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Theta Centauri, 5 Centauri

The northernmost bright star in the constellation of Centaurus, Menkent lies southward of Spica in Virgo, across the trailing tail of Hydra that separates Virgo from Centaurus. Its northerly position means that this star was one of the few in Centaurus that were visible to John Flamsteed when he assigned his star numbers, making it one of only five in the entire constellation to have a modern Flamsteed designation (specifically, 5 Centauri). Menkent's northerly position also apparently accounts for its name, which seems to mean 'shoulder of the Centaur' (taking Men from the Arabic word for 'shoulder', and Kent from Kentaurus).

Imagery provided by Aladin sky atlas

Lying just outside the plane of the Milky Way, Menkent shines in the skies of Earth with a magnitude of +2.1. The star is a little less that sixty light years from the Solar System, and its theoretical brightness at ten parsecs' distance (that is, its absolute magnitude) is +0.8.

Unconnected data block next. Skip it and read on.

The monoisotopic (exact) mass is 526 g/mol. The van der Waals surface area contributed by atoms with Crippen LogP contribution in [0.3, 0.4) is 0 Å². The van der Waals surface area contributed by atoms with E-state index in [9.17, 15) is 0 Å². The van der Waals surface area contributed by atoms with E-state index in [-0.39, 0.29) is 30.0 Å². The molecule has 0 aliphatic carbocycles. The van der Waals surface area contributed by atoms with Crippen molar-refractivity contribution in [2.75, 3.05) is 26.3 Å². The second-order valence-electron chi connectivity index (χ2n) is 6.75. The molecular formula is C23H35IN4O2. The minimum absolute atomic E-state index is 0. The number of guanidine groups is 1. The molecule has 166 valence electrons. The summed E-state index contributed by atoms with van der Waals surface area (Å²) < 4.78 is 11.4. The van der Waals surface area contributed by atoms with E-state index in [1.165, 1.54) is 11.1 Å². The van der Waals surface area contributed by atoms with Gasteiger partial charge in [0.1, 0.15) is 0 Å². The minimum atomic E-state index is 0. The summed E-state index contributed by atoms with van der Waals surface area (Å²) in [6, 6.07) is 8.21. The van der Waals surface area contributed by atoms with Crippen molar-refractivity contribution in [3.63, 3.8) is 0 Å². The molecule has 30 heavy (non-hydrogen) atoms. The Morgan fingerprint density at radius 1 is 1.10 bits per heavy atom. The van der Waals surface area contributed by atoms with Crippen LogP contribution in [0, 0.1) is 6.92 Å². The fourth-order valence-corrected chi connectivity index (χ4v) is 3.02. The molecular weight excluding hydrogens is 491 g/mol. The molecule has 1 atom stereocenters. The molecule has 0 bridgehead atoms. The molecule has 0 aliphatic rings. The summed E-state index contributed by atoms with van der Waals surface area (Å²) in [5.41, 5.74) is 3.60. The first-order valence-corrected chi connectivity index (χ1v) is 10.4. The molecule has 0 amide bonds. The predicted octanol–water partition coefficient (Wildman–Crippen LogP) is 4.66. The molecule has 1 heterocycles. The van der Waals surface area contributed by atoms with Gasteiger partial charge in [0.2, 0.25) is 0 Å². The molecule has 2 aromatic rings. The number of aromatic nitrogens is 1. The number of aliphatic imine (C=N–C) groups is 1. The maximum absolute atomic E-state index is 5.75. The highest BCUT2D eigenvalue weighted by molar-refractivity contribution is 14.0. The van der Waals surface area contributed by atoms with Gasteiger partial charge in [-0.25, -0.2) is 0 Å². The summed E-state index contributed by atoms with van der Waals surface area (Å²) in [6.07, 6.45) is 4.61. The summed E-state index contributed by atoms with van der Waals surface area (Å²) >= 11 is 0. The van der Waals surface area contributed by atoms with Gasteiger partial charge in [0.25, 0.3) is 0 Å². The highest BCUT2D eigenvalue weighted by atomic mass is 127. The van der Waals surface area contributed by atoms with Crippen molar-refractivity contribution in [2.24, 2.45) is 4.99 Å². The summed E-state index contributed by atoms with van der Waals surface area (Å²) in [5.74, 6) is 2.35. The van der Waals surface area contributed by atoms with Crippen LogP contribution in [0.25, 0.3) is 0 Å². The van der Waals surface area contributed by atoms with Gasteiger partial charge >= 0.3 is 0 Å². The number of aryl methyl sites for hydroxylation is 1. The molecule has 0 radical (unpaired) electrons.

Menkent is a relatively cool orange star that has consumed its reserves of hydrogen and evolved to derive its energy from the fusion of helium atoms. A giant star, it is more than ten times the diameter of the Sun, and far brighter. In the visible spectrum it is some forty times as luminous as the Sun, but in other wavelengths, especially X-rays, it generates even greater levels of energy.


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